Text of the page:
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Worms Rumble Review

Worms Rumble

Release: January 1, 1970
Publisher: Team17 Digital
Developer: Team17 Digital
Genre: PS5 Reviews, ShooterStrategy
PEGI: 7+


Worth a Play About Rating
8.0 - Gameplay
7.5 - Video
7.0 - Audio

Ah yes, Worms. That beloved tactical franchise from the early-to-mid 90s. You remember – with the sheep and the “Oh dear”. Know what it needs? To become an ACTION-PACKED BATTLE ROYALE, BABY.

I don’t know if that conversation ever took place, but whatever the thought process, meet Worms Rumble. It’s a multiplayer-only 2D-shooter, taking some of the more familiar elements of Worms and repackaging them for the new generation of gaming.


It’s the biggest change in tone since 2003’s Worms 3D, and we all know how much impact that one had on the franchise. Will Worms Rumble be equally forgotten?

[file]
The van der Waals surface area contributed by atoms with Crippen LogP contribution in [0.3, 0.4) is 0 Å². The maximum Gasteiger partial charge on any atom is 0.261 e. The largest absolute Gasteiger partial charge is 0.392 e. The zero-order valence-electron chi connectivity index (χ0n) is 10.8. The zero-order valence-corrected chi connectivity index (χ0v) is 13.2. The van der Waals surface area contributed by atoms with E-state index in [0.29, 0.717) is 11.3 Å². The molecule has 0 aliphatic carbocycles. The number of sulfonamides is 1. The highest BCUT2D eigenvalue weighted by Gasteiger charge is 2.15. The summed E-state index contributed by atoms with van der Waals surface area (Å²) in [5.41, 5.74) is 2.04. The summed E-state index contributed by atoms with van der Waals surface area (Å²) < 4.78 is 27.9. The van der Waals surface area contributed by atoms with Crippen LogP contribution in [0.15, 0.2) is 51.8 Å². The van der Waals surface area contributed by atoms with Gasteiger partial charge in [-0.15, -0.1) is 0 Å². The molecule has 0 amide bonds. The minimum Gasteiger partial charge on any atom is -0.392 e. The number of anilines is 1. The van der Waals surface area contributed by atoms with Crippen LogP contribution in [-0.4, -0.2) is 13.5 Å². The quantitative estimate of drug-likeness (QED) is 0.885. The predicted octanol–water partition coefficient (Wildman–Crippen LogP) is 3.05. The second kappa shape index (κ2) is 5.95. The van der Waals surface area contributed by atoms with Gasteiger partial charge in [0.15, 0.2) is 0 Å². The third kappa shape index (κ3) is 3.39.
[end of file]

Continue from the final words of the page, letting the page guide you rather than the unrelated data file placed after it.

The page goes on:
Holy Hand Grenade, Batman!

That one has two different answers. The first is: it probably shouldn’t be. Worms Rumble is great fun – a little bit different and with a learning curve that can bit you on the butt, but easier to get into than the Fortnites and Apexs of the world.


Unfortunately, even a few weeks after release, it’s getting harder and harder to get a game. Now, obviously, I don’t have any scientific data to back that up. It might be there are twice as many people playing than there were at launch and it’s just taking me longer to get into a match. I don’t know. I can only say that for me, personally, the waiting times are going up, and the amount of unsuspecting newbies I can blow away with a rocket launcher are going down.

That’s a real disappointment, because it’s incredibly good fun. Short and sharp, with plenty of variations and playstyles. There are weapons ranging from the simple handgun to the all-consuming missile-spitting Hammerhead. Racking up kills is a beautiful combination of scavenging bigger and better guns, and good old-fashioned skill.